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Author Notes:

Corresponding author: M.J. Decker; e-mail: mjd6@case.edu.

We wish to thank Daniel Miller for his excellent technical assistance with neuroimmunohistochemistry.

We dedicate this work to our beloved laboratory colleague, Inez Solomon, deceased.

The authors report no conflict of interest.


Research Funding:

This work was supported by the National Institutes of Health, HL-72722 (Decker).


  • Hypoxia
  • Dopamine
  • Neuroprotection
  • Fatty acids
  • Perinatal

Maternal dietary supplementation with omega-3 polyunsaturated fatty acids confers neuroprotection to the newborn against hypoxia-induced dopamine dysfunction


Journal Title:

Sleep Science (Sao Paulo, Brazil)


Volume 9, Number 2


, Pages 94-99

Type of Work:

Article | Final Publisher PDF


Introduction: Up to 84% of prematurely born infants suffer hypoxic, anoxic, and ischemic insults. Those infants with subsequent behavioral, motor or cognitive dysfunction represent 8–11% of all live births. Yet, no interventions employed during pregnancy attenuate risk of morbidity in those at-risk infants. Dietary supplementation with omega-3 polyunsaturated fatty acids (ω-3 PUFAs) has been shown to reduce stroke-induced neuropathology in rat models emulating this adverse clinical event. To extend those studies we sought to determine whether maternal dietary supplementation with ω-3 PUFAs would confer neuroprotection against hypoxia-induced neurochemical dysfunction in newborn rat pups exposed to repetitive hypoxic insults. Methods: We provided pregnant rats with either a ω-3 PUFA enriched diet or else a standard rat chow diet. At postnatal day 7, pups were assigned randomly to either repetitive hypoxic insults or repetitive bursts of room air. On postnatal day 12, pups were sacrificed and brain dopamine levels characterized. Results: Baseline brain dopamine levels did not differ between rat pups born to dams who received ω-3 PUFA enriched versus standard rat chow diets. Rat pups born to dams maintained on normal diets, who were exposed to five days of repetitive hypoxic insults, experienced a 57% reduction in striatal dopamine levels accompanied by significant apoptosis. In contrast, ω-3 PUFA-enriched newborn pups experienced no loss in striatal dopamine levels, and only minimal apoptosis. Conclusions: Our findings suggest that it may be feasible to confer neuroprotection against hypoxia-induced dopamine dysfunction to newborns likely to experience hypoxic insults. This could significantly improve the outcomes of those 8–11% of newborns who would otherwise experience hypoxia-induced behavioral, motor and cognitive dysfunction.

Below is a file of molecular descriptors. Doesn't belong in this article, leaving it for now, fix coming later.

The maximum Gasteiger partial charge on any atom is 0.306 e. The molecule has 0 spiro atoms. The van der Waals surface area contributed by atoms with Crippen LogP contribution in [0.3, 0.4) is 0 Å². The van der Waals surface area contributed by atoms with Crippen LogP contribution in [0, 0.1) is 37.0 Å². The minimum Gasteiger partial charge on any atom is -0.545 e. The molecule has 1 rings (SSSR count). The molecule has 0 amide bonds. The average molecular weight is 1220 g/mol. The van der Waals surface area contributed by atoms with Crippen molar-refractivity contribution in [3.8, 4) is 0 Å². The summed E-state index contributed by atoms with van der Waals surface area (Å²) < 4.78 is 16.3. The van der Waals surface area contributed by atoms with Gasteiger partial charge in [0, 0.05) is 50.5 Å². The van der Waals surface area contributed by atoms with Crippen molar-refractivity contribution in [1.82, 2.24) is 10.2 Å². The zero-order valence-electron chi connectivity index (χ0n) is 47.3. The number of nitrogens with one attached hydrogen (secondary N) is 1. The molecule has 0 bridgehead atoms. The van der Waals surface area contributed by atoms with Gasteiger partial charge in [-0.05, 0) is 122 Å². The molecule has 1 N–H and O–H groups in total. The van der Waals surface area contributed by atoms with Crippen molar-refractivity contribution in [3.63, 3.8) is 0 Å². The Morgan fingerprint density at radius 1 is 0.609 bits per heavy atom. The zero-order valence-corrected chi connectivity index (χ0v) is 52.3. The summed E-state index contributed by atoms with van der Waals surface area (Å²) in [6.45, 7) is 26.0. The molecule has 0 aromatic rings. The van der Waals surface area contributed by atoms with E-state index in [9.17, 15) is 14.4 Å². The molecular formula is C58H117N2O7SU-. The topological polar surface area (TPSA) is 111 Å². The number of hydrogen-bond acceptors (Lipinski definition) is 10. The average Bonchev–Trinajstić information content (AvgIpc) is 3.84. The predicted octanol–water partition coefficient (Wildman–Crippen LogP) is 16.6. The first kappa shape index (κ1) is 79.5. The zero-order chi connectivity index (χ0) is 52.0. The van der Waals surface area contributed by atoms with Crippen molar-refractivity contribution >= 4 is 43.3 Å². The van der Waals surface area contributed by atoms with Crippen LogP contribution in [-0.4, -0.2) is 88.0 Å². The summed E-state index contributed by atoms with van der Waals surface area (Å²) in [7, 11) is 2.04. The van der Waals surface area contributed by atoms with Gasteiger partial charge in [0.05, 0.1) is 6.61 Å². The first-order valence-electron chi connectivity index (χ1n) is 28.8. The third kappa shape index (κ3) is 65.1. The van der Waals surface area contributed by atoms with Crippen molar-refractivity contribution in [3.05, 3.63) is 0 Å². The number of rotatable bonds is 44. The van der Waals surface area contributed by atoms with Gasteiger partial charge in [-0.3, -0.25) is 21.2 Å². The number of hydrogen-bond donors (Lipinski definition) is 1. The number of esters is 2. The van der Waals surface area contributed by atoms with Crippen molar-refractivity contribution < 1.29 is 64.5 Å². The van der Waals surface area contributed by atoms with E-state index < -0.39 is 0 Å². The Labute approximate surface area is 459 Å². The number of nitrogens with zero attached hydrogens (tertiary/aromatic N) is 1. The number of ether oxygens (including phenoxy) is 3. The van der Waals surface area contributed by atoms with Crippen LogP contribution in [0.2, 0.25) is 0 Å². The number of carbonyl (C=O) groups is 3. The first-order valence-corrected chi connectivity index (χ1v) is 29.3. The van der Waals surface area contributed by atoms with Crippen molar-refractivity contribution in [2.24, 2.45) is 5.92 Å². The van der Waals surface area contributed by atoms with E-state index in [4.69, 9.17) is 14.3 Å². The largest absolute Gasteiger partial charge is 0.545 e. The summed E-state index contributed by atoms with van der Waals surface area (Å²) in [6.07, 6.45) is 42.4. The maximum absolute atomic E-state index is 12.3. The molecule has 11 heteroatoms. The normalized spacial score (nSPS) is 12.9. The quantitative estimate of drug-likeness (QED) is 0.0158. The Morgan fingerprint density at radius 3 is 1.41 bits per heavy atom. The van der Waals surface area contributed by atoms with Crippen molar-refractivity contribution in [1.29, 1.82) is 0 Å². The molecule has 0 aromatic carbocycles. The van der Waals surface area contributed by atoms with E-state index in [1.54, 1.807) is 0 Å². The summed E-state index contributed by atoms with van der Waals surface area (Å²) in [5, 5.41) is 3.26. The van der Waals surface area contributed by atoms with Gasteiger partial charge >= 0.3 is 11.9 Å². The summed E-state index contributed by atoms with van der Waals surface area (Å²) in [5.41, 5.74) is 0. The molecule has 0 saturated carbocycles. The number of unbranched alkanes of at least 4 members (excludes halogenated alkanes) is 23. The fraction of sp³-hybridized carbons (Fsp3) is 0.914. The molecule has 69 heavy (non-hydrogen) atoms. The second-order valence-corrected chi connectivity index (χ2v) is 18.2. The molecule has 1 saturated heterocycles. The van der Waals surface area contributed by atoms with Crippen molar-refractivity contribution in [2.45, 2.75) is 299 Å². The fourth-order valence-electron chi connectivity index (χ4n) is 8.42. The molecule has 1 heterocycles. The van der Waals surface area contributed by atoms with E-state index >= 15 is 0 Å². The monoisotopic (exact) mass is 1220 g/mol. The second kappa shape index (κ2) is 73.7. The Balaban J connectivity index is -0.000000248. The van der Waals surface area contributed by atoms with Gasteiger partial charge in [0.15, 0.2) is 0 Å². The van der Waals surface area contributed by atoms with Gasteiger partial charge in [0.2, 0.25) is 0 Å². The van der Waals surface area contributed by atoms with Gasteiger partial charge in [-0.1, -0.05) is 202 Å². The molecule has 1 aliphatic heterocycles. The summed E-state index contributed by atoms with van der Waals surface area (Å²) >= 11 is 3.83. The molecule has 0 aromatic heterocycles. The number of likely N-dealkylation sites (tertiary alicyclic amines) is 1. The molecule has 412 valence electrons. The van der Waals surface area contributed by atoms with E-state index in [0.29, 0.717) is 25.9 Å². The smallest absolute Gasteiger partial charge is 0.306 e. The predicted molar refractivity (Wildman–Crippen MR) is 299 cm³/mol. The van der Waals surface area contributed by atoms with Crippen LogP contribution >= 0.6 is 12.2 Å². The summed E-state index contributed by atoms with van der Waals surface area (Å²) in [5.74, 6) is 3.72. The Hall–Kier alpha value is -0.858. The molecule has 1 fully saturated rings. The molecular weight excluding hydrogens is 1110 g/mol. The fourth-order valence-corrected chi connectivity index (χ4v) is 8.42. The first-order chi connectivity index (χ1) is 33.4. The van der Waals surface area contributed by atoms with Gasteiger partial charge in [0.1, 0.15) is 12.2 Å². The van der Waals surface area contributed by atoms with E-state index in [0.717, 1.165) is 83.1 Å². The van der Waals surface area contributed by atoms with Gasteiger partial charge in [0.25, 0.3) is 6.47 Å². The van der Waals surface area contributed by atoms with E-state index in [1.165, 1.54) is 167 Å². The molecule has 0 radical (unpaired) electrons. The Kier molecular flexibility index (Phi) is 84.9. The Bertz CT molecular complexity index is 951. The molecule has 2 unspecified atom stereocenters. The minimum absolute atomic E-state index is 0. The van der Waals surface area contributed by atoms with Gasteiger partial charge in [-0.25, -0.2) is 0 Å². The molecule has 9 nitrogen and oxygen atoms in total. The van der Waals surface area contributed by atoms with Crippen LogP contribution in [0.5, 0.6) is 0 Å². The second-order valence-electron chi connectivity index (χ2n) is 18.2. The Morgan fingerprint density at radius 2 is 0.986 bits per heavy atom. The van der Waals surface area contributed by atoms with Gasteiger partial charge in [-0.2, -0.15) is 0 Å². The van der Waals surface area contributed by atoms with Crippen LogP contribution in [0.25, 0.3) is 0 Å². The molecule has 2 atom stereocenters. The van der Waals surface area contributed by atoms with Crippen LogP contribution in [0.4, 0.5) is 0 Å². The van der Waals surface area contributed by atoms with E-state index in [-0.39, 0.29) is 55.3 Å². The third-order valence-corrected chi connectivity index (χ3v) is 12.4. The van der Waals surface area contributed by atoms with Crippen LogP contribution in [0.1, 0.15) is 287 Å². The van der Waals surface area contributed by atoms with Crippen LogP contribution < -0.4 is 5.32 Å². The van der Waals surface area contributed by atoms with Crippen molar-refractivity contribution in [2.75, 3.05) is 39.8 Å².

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© 2016 Brazilian Association of Sleep. Production and Hosting by Elsevier B.V.

This is an Open Access work distributed under the terms of the Creative Commons Attribution-NonCommercial-NoDerivatives 4.0 International License (http://creativecommons.org/licenses/by-nc-nd/4.0/).

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